Biodiversity offsetting – The way forward?
Earlier this year, the government announced plans to introduce biodiversity offsetting schemes to the UK. The first pilot schemes are due to begin soon, in Spring 2012, with the stated aim of testing a ‘metric based approach’ towards biodiversity conservation. As a leading Ecological Surveyors, Arbtech have welcomed the move.
Similar offsetting schemes are already in place in countries such as Australia, and the US. The way it works is that developers can ‘buy’ the right to remove habitat, provided that they then enhance or create another habitat area. Many global schemes achieve this with a credit system, in which the developer buys credits in conservation projects in return for any habitat loss caused.
How the system will work in practice when it is launched remains unknown, with even Defra’s July 2011 ‘Biodiversity Offsetting’ Technical Paper conceding, “Applying biodiversity offsetting in England would be a new and innovative approach, and there are many aspects which we don’t fully understand yet.”
A risky approach?
The authors of a recent study, entitled ‘The Economics of Ecosystems and Biodiversity’, consider any metric which translates abstract natural values into tangible and rigidly defined financial value a risky approach. They say that, “ecological processes are too complex and interlinked and present too many unknowns for us to do this without risking grave damage.”
The Ecologist meanwhile described it as, “a licence to cause ecological damage.” But could biodiversity offsetting be a better deal for the environment than the current system, whereby developers are permitted to permanently lose quality habitats in exchange for a few ecological surveys and reports? Quite possibly.
If created conscientiously and managed properly, a system of offsetting could lead to a much more sustainable situation in the UK, in which the loss of one habitat is compensated by either the creation of a new habitat space, or the enhancement and protection of other existing habitats.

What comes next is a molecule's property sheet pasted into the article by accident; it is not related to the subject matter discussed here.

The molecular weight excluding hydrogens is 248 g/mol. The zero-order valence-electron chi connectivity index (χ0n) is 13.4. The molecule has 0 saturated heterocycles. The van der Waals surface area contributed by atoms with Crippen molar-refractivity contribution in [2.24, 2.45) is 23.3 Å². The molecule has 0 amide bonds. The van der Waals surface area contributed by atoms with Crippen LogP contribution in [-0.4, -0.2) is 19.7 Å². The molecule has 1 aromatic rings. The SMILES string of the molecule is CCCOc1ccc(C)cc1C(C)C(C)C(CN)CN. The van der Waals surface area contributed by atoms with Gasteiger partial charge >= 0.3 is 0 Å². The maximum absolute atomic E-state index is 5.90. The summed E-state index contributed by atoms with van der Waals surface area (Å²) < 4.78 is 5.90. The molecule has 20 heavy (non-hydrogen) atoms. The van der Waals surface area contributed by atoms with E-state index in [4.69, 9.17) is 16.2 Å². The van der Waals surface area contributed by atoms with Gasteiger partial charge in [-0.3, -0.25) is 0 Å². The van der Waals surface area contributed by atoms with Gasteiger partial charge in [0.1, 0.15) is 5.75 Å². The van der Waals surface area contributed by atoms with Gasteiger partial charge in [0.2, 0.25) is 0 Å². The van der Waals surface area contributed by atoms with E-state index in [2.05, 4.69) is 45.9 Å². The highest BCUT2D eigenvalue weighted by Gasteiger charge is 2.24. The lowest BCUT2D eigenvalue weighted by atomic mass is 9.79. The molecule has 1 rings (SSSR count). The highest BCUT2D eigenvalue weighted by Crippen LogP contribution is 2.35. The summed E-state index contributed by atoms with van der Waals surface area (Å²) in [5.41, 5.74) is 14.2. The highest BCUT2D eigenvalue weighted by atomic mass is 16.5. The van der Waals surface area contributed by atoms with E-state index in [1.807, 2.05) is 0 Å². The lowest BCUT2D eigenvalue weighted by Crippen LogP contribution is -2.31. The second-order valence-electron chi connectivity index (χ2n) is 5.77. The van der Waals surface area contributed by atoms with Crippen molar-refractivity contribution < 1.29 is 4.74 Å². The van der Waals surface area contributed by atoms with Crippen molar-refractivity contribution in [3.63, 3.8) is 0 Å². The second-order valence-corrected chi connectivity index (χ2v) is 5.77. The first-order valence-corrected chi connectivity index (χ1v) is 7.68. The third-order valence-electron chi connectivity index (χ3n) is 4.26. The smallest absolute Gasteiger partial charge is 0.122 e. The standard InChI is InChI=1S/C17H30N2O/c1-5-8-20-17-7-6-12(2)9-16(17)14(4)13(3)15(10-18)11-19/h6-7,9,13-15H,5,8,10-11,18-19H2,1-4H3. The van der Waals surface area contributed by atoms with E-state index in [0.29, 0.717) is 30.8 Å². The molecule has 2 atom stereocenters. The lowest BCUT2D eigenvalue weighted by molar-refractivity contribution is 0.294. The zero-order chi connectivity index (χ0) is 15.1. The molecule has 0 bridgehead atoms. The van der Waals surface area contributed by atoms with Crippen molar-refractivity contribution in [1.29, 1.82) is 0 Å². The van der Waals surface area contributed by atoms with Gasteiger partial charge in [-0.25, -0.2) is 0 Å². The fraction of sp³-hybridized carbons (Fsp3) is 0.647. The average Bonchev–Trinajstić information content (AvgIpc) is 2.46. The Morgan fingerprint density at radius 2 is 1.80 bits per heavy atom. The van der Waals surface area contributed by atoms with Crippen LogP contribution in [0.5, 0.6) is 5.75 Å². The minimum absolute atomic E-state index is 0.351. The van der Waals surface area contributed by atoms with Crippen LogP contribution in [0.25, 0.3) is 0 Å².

A complex metric
Getting the metric itself right will be crucial to the effectiveness of the offsetting scheme. One potentially worrying point from the Defra document is that, “metrics [will be] transferable between sites and habitats, allowing an impact on one habitat type to be offset with conservation action elsewhere, or involving a different habitat type and/or quality of habitat.”
To succeed in protecting habitats and biodiversity itself, there must be measures in place to ensure that one particular type of habitat does not suffer overall across the country, while another flourishes due to offsetting. Furthermore, it must not be made possible for developers to destroy irreplaceable habitats that have developed over centuries, regardless of compensation elsewhere.
Perhaps one of the most important things is that the metric and the offsetting process in its entirety is constantly monitored and refreshed by a human element, and not left simply to rigid formulas. A guiding human hand which is focused on environmental preservation but sympathetic to developers needs must remain at all times.
The challenge for ecological consultants
The scheme is certainly a step in the right direction, at a time when the reversal of habitat loss is absolutely paramount. But despite its noble intent, one great danger of biodiversity offsetting is the commoditisation of habitat loss, and developers and politicians simply paying lip service to conservation aims, while ‘fiddling’ the system, where possible.
In order to achieve its aim, of preserving biodiversity now and in to the future, all those involved in the offsetting scheme pilot must stay true to the overarching philosophy of natural conservation that informs it.
Continued ecological functionality
Everyone, from the policy makers and planning authority officials to the developers themselves and the professionals they employ, must recall that aim in each decision they take, instead of simply adhering to a system and working it where possible. And of course, the role of qualified and experienced ecologists and habitat surveyors will be crucial in ensuring that any offsetting scheme provides a good deal for nature.